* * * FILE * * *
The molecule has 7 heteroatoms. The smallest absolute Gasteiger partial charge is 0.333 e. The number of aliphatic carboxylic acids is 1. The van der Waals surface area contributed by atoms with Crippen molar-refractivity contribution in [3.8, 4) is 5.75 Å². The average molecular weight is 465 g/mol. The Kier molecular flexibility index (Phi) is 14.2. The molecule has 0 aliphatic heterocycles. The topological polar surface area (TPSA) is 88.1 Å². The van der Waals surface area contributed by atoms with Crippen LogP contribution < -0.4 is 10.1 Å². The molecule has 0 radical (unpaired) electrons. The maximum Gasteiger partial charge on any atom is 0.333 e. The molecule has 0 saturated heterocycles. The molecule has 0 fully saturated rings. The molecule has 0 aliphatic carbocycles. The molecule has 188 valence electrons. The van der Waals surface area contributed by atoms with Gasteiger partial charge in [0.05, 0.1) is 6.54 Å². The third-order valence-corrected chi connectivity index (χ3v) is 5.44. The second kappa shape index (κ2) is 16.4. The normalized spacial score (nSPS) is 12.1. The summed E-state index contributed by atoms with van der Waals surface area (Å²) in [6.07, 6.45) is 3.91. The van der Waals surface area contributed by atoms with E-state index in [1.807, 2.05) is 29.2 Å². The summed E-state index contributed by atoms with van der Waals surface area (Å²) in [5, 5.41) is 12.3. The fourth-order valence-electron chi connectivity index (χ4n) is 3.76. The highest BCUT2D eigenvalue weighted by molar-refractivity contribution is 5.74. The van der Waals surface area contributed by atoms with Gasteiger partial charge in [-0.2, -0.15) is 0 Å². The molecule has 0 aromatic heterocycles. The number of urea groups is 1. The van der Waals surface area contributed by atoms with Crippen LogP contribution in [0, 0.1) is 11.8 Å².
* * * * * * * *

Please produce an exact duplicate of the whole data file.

The molecule has 7 heteroatoms. The smallest absolute Gasteiger partial charge is 0.333 e. The number of aliphatic carboxylic acids is 1. The van der Waals surface area contributed by atoms with Crippen molar-refractivity contribution in [3.8, 4) is 5.75 Å². The average molecular weight is 465 g/mol. The Kier molecular flexibility index (Phi) is 14.2. The molecule has 0 aliphatic heterocycles. The topological polar surface area (TPSA) is 88.1 Å². The van der Waals surface area contributed by atoms with Crippen LogP contribution < -0.4 is 10.1 Å². The molecule has 0 radical (unpaired) electrons. The maximum Gasteiger partial charge on any atom is 0.333 e. The molecule has 0 saturated heterocycles. The molecule has 0 fully saturated rings. The molecule has 0 aliphatic carbocycles. The molecule has 188 valence electrons. The van der Waals surface area contributed by atoms with Gasteiger partial charge in [0.05, 0.1) is 6.54 Å². The third-order valence-corrected chi connectivity index (χ3v) is 5.44. The second kappa shape index (κ2) is 16.4. The normalized spacial score (nSPS) is 12.1. The summed E-state index contributed by atoms with van der Waals surface area (Å²) in [6.07, 6.45) is 3.91. The van der Waals surface area contributed by atoms with E-state index in [1.807, 2.05) is 29.2 Å². The summed E-state index contributed by atoms with van der Waals surface area (Å²) in [5, 5.41) is 12.3. The fourth-order valence-electron chi connectivity index (χ4n) is 3.76. The highest BCUT2D eigenvalue weighted by molar-refractivity contribution is 5.74. The van der Waals surface area contributed by atoms with Gasteiger partial charge in [-0.2, -0.15) is 0 Å². The molecule has 0 aromatic heterocycles. The number of urea groups is 1. The van der Waals surface area contributed by atoms with Crippen LogP contribution in [0, 0.1) is 11.8 Å².